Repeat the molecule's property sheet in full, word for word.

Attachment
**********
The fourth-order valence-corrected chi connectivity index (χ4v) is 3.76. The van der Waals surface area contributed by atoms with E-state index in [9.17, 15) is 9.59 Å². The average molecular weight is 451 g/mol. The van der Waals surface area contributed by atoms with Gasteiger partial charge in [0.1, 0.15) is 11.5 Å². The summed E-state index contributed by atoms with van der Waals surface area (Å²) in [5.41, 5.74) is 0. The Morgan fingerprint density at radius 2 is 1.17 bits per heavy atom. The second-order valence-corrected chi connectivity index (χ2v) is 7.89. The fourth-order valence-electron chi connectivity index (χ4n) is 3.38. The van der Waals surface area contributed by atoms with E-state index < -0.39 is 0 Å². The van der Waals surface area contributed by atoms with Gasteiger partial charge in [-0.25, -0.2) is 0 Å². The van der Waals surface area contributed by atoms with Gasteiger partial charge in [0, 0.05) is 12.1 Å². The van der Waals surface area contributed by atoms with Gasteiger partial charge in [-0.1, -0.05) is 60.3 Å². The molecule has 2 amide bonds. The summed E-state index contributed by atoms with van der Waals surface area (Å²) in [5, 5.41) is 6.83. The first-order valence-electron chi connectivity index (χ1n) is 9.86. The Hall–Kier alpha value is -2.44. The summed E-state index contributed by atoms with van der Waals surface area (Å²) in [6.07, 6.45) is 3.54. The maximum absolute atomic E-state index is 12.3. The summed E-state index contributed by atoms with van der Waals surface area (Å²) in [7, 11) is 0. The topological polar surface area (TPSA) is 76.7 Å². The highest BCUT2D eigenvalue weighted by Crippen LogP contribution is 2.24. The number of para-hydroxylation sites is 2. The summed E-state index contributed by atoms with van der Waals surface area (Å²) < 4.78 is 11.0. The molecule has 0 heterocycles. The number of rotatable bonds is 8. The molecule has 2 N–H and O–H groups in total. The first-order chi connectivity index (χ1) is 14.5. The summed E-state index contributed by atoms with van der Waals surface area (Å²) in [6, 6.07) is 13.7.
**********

The fourth-order valence-corrected chi connectivity index (χ4v) is 3.76. The van der Waals surface area contributed by atoms with E-state index in [9.17, 15) is 9.59 Å². The average molecular weight is 451 g/mol. The van der Waals surface area contributed by atoms with Gasteiger partial charge in [0.1, 0.15) is 11.5 Å². The summed E-state index contributed by atoms with van der Waals surface area (Å²) in [5.41, 5.74) is 0. The Morgan fingerprint density at radius 2 is 1.17 bits per heavy atom. The second-order valence-corrected chi connectivity index (χ2v) is 7.89. The fourth-order valence-electron chi connectivity index (χ4n) is 3.38. The van der Waals surface area contributed by atoms with E-state index < -0.39 is 0 Å². The van der Waals surface area contributed by atoms with Gasteiger partial charge in [-0.25, -0.2) is 0 Å². The van der Waals surface area contributed by atoms with Gasteiger partial charge in [0, 0.05) is 12.1 Å². The van der Waals surface area contributed by atoms with Gasteiger partial charge in [-0.1, -0.05) is 60.3 Å². The molecule has 2 amide bonds. The summed E-state index contributed by atoms with van der Waals surface area (Å²) in [5, 5.41) is 6.83. The first-order valence-electron chi connectivity index (χ1n) is 9.86. The Hall–Kier alpha value is -2.44. The summed E-state index contributed by atoms with van der Waals surface area (Å²) in [6.07, 6.45) is 3.54. The maximum absolute atomic E-state index is 12.3. The summed E-state index contributed by atoms with van der Waals surface area (Å²) in [7, 11) is 0. The topological polar surface area (TPSA) is 76.7 Å². The highest BCUT2D eigenvalue weighted by Crippen LogP contribution is 2.24. The number of para-hydroxylation sites is 2. The summed E-state index contributed by atoms with van der Waals surface area (Å²) < 4.78 is 11.0. The molecule has 0 heterocycles. The number of rotatable bonds is 8. The molecule has 2 N–H and O–H groups in total. The first-order chi connectivity index (χ1) is 14.5. The summed E-state index contributed by atoms with van der Waals surface area (Å²) in [6, 6.07) is 13.7.